Interestingly, the final EIA report mentioned that the compensatory afforestation over 260 sq km (twice the diversion area) will be carried out in Madhya Pradesh and even carries a letter of the Andaman and Nicobar Forest Department certifying that the Government of Madhya Pradesh has submitted the details for the same. There is no clarity on how the switch was made to Haryana and what process, if any, was followed for the same. Though the permission letter mentions the “recommendations of the FAC”, no details or minutes are available on the Ministry’s website of the FAC meetings where these decisions were taken.

Communications (and reminders) seeking details sent to the official email addresses of all the members of the FAC that granted the forest clearance also did not evoke any response. A right to information (RTI) application filed in October seeking the details of the compensatory afforestation scheme in Madhya Pradesh was in fact rejected under Section 8.1(a) of the RTI Act that cites security, strategic, scientific or economic interests of the state.

Haryana stands out for having one of the highest rates of diversion of its own forest land even though the forest cover in the State is minimal. The State diverted nearly 80 sq km of its forest between 2014-15 and 2016-17, the highest for any State in the country for that period. The State was also chastised in May for unwise use of compensatory afforestation funds, too much focus on plantations and failure to raise the forest area, by Ashok Khemka, steering committee member of Haryana’s Compensatory Afforestation Fund Management and Planning Authority (CAMPA).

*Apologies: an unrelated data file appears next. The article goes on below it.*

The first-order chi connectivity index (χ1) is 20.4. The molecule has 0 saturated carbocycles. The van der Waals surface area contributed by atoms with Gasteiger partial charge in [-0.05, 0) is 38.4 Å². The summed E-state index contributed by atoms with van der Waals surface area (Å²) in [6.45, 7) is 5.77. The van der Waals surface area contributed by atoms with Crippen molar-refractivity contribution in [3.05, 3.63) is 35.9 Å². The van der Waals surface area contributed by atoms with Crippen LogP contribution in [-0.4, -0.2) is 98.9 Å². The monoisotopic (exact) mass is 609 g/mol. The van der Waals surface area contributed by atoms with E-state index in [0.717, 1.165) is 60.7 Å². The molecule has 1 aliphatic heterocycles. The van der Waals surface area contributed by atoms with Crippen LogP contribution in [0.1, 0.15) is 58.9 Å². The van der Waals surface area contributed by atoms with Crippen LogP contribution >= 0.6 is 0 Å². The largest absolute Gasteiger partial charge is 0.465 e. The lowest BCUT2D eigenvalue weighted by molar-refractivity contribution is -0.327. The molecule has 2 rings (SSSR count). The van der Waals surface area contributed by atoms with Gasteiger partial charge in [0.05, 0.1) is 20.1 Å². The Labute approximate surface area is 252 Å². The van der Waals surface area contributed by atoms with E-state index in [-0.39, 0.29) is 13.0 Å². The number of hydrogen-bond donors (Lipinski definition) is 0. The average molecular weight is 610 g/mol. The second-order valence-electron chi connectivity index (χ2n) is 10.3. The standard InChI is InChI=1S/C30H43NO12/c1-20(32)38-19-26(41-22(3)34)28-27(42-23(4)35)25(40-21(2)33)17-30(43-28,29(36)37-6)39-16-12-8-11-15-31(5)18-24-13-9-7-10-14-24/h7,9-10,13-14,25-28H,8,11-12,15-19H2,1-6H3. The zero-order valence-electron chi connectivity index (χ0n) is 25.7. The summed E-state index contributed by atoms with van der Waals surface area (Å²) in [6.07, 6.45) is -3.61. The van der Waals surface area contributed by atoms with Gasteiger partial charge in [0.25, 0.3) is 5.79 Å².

“It is not clear,” says Debi Goenka, executive trustee of the Conservation Act Trust (CAT), “how ANIIDCO, the project proponent, will compensate for the loss of these virgin tropical forests teeming with endemic and endangered species with artificial tree plantations in the faraway State of Haryana.”

“It is also apparent,” he continues, “that it will be almost impossible to get 130 sq km of forest land in Haryana that are contiguous and undisturbed.”

He points to a number of other legal issues in this in-principle forest clearance. These include the neglect of multiple clauses of the Forest Conservation Rules and Guidelines in the de-reservation process and also the violation of a Supreme Court order of November 13, 2000 (reiterated on February 9, 2004) which ordered no further “de-reservation of forests/sanctuaries/national parks”.

Also read | NITI Aayog’s megacity plan for Little Andaman alarms conservationists

“It is unfortunate,” says another senior researcher on conditions of anonymity, “that we hear of the destruction of some of the finest tropical forests in the country at the same time as our Environment Minister is telling the world at the ongoing United Nations climate conference in Egypt that India is ‘a part of the solution and not the problem’. There is a huge gap here, clearly, between words and deeds.”

(Pankaj Sekhsaria has been researching issues of the Andaman and Nicobar Islands for over two decades. He has authored five books on the islands)